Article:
"Additionally, the Chinese government needs to maintain its legitimacy to rule the country both at home and abroad. Domestically, they need to keep domestic outbreaks under control to showcase their governance. Internationally, they need to prove that China is the savior rather than the initiator of the global pandemic. The way to achieve these goals is to show how well Beijing can stick to the goal of zero COVID," he told DW.

Others believe the policy reflects the lack of government accountability in China.

"For local authorities in China, one of the most important goals is achieving zero COVID, as it means a possible career advancement for many of them if they achieve the goal," said Wang Yaqiu, senior China researcher at Human Rights Watch (HRW).

"If people's rights are abused or if their access to health and food is restricted, it doesn't matter to local authorities, because they will not be held accountable."

The practice of public shaming returns

In addition to the strict enforcement of lockdown in Xi'an, incidents featuring public shaming have sparked criticism of authorities' pandemic control measures.

Last week, a video circulating on social media showed armed police in Guangxi province parading four people who reportedly violated COVID prevention measures.

They were in hazmat suits and carried placards that displayed their names and photos. Each of them was guarded by two police officers and circled by another group of police carrying riot gear or holding guns.

According to the state-run Guangxi News, the four were accused of illegally transporting migrants into China even though the country's borders were basically closed due to the pandemic. The news outlet described the measures as disciplinary measures that offered "real-life warning" to the public and "deterred border-related crimes."

However, people and some state-run media questioned the legality of these public shaming practices. The Beijing News, which is owned by the Chinese Communist Party, wrote in an opinion piece that even if the measures were adopted for the purpose of enforcing pandemic control measures, authorities should still avoid measures such as "parading the suspects" from reappearing in China, as they violate the spirit of the rule of law.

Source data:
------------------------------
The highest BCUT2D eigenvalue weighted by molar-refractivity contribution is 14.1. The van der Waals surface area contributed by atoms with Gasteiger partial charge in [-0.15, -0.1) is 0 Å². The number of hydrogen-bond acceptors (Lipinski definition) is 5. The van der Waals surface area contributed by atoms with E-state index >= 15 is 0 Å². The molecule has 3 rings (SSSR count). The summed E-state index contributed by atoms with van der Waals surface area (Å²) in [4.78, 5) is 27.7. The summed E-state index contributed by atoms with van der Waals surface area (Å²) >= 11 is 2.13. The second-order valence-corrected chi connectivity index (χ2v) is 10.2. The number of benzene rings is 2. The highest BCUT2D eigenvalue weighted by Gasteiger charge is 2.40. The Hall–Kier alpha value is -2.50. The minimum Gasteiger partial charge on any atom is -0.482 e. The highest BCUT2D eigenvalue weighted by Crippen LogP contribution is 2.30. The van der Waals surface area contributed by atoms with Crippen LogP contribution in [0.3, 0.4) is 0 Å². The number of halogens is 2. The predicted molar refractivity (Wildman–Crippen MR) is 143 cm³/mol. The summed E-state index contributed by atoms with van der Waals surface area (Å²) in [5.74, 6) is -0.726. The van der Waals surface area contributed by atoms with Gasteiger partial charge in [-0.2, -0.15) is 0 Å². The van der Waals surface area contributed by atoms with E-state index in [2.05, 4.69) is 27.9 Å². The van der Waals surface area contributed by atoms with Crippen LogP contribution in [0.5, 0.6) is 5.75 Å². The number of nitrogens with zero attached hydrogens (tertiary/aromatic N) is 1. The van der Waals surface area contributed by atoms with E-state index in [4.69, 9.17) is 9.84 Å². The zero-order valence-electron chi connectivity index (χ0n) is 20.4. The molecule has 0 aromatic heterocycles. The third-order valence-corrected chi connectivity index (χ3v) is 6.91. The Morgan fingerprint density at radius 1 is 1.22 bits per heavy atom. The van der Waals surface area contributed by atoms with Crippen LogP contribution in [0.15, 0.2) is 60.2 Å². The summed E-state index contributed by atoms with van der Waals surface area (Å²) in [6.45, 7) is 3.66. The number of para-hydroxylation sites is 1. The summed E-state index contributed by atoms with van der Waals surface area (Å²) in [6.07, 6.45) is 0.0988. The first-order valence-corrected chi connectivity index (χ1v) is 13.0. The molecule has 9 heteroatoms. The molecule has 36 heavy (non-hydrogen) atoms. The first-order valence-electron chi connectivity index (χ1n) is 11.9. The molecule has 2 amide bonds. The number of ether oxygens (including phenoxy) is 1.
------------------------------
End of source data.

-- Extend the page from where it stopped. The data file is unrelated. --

Other netizens questioned the actual effect of "parading the suspects."

"Since China is already a country with a sound legal system, if anyone commits any crime, they should be sentenced according to law," wrote one Netizen on Weibo. "Parading suspects is a bad tactic used in feudal society, so it's a bit hard to understand why public security personnel in Guangxi would find such measures appropriate."

'Most Chinese are not willing to speak up'

Some observers point out that human rights violations and public shaming have been a common phenomenon across China since the beginning of the pandemic in 2020, as authorities tried to impose strict measures to contain the spread of the virus.

"This is not a new phenomenon in China. Local authorities have tied residents who allegedly violated regulations to trees to publicly shame them, while others have been publicly criticized in sports stadiums," said Teng Biao, a Chinese human rights lawyer.

While public pressure may force authorities to apologize for their mistakes or impose certain punishments on perpetrators, those who are willing to speak up are still in the minority in China.

"Most Chinese people are not willing to speak up online as they know they may be punished," HRW's Wang told DW. "And since there is no accountability mechanism, local authorities will only respond when they are under a lot of pressure."

Teng believes authorities would often respond by slightly adjusting their inhumane practices. "They may punish some officials who are involved with the practices or simply scapegoat someone, but it is difficult to force them to improve the whole system through public pressure," he said.

Wang also highlighted a new trend emerging from discussions related to the lockdown in Xi'an. When someone criticizes the government online, other nationalistic netizens will come out and accuse them of being supporters of Western governments, she pointed out.

"In the past two years, the Chinese government's censorship and propaganda have become more effective," she said. "It's evident that some people have started to help the government censor others. They have internalized the propaganda."

Edited by: Srinivas Mazumdaru